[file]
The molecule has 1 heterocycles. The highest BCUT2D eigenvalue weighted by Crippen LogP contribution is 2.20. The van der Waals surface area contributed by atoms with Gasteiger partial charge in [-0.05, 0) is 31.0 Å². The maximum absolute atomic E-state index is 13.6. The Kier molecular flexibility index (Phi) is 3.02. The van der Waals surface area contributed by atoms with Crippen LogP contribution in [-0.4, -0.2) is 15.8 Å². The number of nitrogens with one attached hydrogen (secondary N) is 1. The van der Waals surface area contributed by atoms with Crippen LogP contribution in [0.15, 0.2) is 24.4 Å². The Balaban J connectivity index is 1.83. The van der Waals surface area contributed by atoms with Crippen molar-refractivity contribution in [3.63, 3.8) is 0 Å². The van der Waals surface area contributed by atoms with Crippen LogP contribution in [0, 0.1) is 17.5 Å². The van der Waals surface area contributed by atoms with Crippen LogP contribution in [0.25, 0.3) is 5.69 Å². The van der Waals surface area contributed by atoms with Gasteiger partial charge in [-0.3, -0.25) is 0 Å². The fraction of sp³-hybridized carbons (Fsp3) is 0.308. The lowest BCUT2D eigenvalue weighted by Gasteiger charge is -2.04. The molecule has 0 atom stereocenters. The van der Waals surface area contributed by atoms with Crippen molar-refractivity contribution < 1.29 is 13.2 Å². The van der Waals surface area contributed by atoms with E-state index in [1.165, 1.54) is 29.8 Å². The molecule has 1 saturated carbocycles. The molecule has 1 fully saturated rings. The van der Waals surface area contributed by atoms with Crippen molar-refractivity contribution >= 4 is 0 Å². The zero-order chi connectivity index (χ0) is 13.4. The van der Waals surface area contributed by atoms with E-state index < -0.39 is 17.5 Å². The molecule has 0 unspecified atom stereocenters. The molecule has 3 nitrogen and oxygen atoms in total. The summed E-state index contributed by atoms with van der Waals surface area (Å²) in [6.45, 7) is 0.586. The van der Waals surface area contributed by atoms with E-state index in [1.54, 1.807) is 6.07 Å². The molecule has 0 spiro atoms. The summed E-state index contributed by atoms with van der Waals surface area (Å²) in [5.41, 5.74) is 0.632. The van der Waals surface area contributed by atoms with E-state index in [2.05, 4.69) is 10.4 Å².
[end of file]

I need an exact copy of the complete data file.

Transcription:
The molecule has 1 heterocycles. The highest BCUT2D eigenvalue weighted by Crippen LogP contribution is 2.20. The van der Waals surface area contributed by atoms with Gasteiger partial charge in [-0.05, 0) is 31.0 Å². The maximum absolute atomic E-state index is 13.6. The Kier molecular flexibility index (Phi) is 3.02. The van der Waals surface area contributed by atoms with Crippen LogP contribution in [-0.4, -0.2) is 15.8 Å². The number of nitrogens with one attached hydrogen (secondary N) is 1. The van der Waals surface area contributed by atoms with Crippen LogP contribution in [0.15, 0.2) is 24.4 Å². The Balaban J connectivity index is 1.83. The van der Waals surface area contributed by atoms with Crippen molar-refractivity contribution in [3.63, 3.8) is 0 Å². The van der Waals surface area contributed by atoms with Crippen LogP contribution in [0, 0.1) is 17.5 Å². The van der Waals surface area contributed by atoms with Crippen LogP contribution in [0.25, 0.3) is 5.69 Å². The van der Waals surface area contributed by atoms with Gasteiger partial charge in [-0.3, -0.25) is 0 Å². The fraction of sp³-hybridized carbons (Fsp3) is 0.308. The lowest BCUT2D eigenvalue weighted by Gasteiger charge is -2.04. The molecule has 0 atom stereocenters. The van der Waals surface area contributed by atoms with Crippen molar-refractivity contribution < 1.29 is 13.2 Å². The van der Waals surface area contributed by atoms with E-state index in [1.165, 1.54) is 29.8 Å². The molecule has 1 saturated carbocycles. The molecule has 1 fully saturated rings. The van der Waals surface area contributed by atoms with Crippen molar-refractivity contribution >= 4 is 0 Å². The zero-order chi connectivity index (χ0) is 13.4. The van der Waals surface area contributed by atoms with E-state index < -0.39 is 17.5 Å². The molecule has 0 unspecified atom stereocenters. The molecule has 3 nitrogen and oxygen atoms in total. The summed E-state index contributed by atoms with van der Waals surface area (Å²) in [6.45, 7) is 0.586. The van der Waals surface area contributed by atoms with E-state index in [1.54, 1.807) is 6.07 Å². The molecule has 0 spiro atoms. The summed E-state index contributed by atoms with van der Waals surface area (Å²) in [5.41, 5.74) is 0.632. The van der Waals surface area contributed by atoms with E-state index in [2.05, 4.69) is 10.4 Å².